Your Story and Friendship

Anyone who knows me knows that I’m usually one that can be found asking people to really consider and think very carefully before sharing personal stories. Especially people who’ve been through the mill trying to access services and had to almost repeat trauma daily, learning as they do, which bits seem to open doors.  So they repeat those continually and sometimes to anyone who might listen.  Often to complete strangers as a means of introduction. 

I haven’t always thought like this, it’s grown from learning and experience of unintentionally causing harm to others. There’s a real temptation when doing great work and seeing the impact to ask others to share their experience, as we know stories change minds and hearts and can help to shift investment to where we know it would be most useful. Sometimes we can overlook the risk to the person, that they may become the character in the story they tell- the hero who overcomes adversity and goes on to achieve greatness. Sometimes believing another hero has saved their life can mist the goggles of informed consent. This can be really tricky and harmful sometimes, especially when people have set backs. People also judge, that’s a fact. In a world where unfortunately we have toxic systems with people fighting to stand over each other for power and glory, your story can be seen as a weakness, and can be used against you. I know that first hand. Unless you want to make money, or a trade or a business out of your story, I’d say keep it to yourself or be selective about where you share. Think about timing, purpose, audience, benefits and risks. It’s okay to say no too. 

The over sharing of trauma stories is something that’s showing up in the local work. A symptom of internalisation. ‘Hello, pleased to meet you, I’ve got xxx labels and this has happened to me.’  A sign of systemisation, of having being treated like a commodity rather than a human being. To know yourself only from a traumatised and oppressed perspective. That kind of messed up view and definition of resilience.  And there’s such a market for it these days within the lived experience and expert by experience porn industry.  

My lived experienced is what’s led to my ability to empathise, to get alongside and to be humble in my everyday encounters with people. I don’t need a badge to say, ‘come and talk to me if you’ve experienced…’ I share my life experience intimately in trusted relationships, when I feel it might be useful. When the time is right. Sometimes people might guess I’ve experienced similar just by the way I am when we talk about things. And it’s in the past, I’m not living it. I’ve spent years healing. Sharing experience is a very human and natural thing to do. We need to take care that those seeking to coproduce or demonstrate how good they are don’t exploit it.

You could say in the local work, we’ve now cultivated one peer support network. A group of around 12 people who have different levels of friendships and support offers within the group. They call themselves friends and talk eloquently about the depth of those friendships. It’s an intergenerational group with ages that span from 19-84, and that’s really joyful to see and experience. It makes your heart sing to see the reciprocity and mutuality. There’s much more that could be said about that, but that’s their story to tell.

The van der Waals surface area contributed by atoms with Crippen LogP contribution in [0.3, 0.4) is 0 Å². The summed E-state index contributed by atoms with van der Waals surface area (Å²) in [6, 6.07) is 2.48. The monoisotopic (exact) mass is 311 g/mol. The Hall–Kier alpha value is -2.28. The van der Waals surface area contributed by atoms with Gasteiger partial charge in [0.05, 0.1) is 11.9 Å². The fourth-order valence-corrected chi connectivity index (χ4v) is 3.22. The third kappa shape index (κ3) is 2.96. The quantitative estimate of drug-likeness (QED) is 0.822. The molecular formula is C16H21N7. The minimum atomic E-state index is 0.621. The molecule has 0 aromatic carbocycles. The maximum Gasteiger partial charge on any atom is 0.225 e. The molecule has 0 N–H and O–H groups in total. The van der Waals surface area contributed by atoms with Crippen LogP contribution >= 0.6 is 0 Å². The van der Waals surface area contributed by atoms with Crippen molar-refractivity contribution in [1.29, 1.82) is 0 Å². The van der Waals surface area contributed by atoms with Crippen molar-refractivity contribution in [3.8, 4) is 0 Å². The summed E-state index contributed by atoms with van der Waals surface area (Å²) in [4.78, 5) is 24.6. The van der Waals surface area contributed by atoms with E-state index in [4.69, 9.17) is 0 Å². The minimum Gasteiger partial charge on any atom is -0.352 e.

The story I want to share is centred on the hosting or stewarding of the group. The way we’ve gently, yet in a boundaried way talked about boundaries, the way we’ve been alongside as they’ve grown their understanding of safeguarding themselves and each other, the way they’ve begun to heal together and grow in each others company. 

There’s something about the invitation at CommUnity Corner that is enabling this. The open door, the invitation to self organise as citizens rather than customers or users, or clients looking to be discharged. The space to create and the starting point of needed rather than needy. It’s an unfamiliar invitation and one that many people have been longing for, particularly those who’ve been knocking on doors and windows for years, have maybe experienced secondary trauma from services, or rarely leave their own door. It’s an invitation into community. With commissioned services ticking boxes and counting signposts it’s led to many of us forgetting what community feels like, until we re experience it, and then we wonder why we ever let it go. 

Last week we experienced our first small group gathering with folk who you might call ‘peer supporters’. In reality they’ve rediscovered community. We’re at the start of something special, you could feel it in the room. The depth of witnessing was emotional and healing and the ripple from the 90 minutes we spent together can be felt in the Corner.  The level of trust meant we could talk honestly, about the challenges of keeping the doors open to others when deep friendships begin to form.  And we enjoyed the time together so much we want to come together to experience deep listening regularly.  

As hosts and convenors it’s our job to be useful to this peer network, to support the community. To acknowledge that for some, maintaining and sustaining friendships has been tricky so how do we model still being alongside in a boundaried way when relationships break down? How do we get alongside people when having tricky conversations with each other and together?  How do we practice healing centred ways when unresolved trauma is surrounding us? How do we find peace and harmony in groups where people have different views, some of which are harmful to others? How do we encourage dialogue, conversation and mutual understanding without creating ‘rules’ and ‘behaviours’ that teach people compliance rather than authenticity? And, how do we do that whilst keeping each other safe? 

There’s a lot to think about and work out together that’s for sure. 


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